This Much I Know About Bugsy

Bugsy arrived at the farm with a “kid safe” sticker stamped on his butt and a “return-if-unsatisfied” policy. But he came with no resume or bio.

If I had to categorize him in human terms, I’d peg him as the semi-retired guy you bump into at a party, snarfing down shrimp appetizers, and fishing cashews from a bowl, while waiting for a refill at the bar. “I did real estate for years,” he’d say, rattling the ice in his glass. “Commercial property, that is. But I retired a few years ago and now do some volunteer work. Just to keep the old noggin ticking.”

In reality, the little pinto was a games pony — he competed in mounted games that require speed and accuracy to race across an arena, weaving between slalom poles, or to sprint along while his rider lanced rings or planted flags in a line of cones. His owners purchased him a decade ago — when he hovered around 10 or 12 — for mounted games. After many years he stepped down from speed sports and was farmed out to various families to cart around toddlers and newbie riders.

Now in his early 20s, Bugsy enjoys semi-retirement and is revered for his safe, sane attitude. His owner summed up his mindset as this:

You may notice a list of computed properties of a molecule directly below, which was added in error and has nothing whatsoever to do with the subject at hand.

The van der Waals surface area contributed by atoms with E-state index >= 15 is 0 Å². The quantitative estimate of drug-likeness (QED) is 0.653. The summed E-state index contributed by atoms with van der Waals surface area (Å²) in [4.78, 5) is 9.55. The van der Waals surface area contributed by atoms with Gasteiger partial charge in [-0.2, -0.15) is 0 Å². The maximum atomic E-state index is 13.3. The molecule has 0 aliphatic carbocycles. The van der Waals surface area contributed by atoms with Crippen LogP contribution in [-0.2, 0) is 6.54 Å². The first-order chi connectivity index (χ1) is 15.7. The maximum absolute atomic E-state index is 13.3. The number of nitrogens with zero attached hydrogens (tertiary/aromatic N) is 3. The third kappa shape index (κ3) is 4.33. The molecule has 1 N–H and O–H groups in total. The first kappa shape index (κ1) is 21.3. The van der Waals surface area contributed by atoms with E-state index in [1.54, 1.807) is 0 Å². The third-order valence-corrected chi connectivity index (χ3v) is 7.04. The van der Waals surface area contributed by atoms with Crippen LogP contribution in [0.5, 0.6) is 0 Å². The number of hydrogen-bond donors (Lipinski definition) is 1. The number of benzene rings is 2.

he loves little girls.

This might sound presumptuous — a pony who “loves” children — but in the short time we’ve had him, it’s clear that he prefers little people.

There’s a wariness when I’m around him. He’s tolerant but mildly reluctant when I approach in the stall. But with Hadley he’s a different animal. His tiny ears, swallowed in a bushy mane and forelock, pop up with attention. In the field he retreats when he sees me coming; but when I push Hadley in front of me, he whips around, retracing his steps.

When I lead him, he follows because he has to.  Hadley, on the other hand, lacks even a whiff of control. The lead rope drags on the ground and she wanders aimlessly along. He has every right to ignore her or go his own way. But he dutifully follows. Always. Because he wants to. When she swerves in front of him, he carefully moves aside, to avoid stepping on her heels.

It’s possible that he’s intimidated by adults. Perhaps he’s leery of grownups because we demand more. Or he senses our forcefulness that lurks beneath the surface.

I can’t say for sure what that pony is thinking.

Except that he loves little girls. Little boys, too.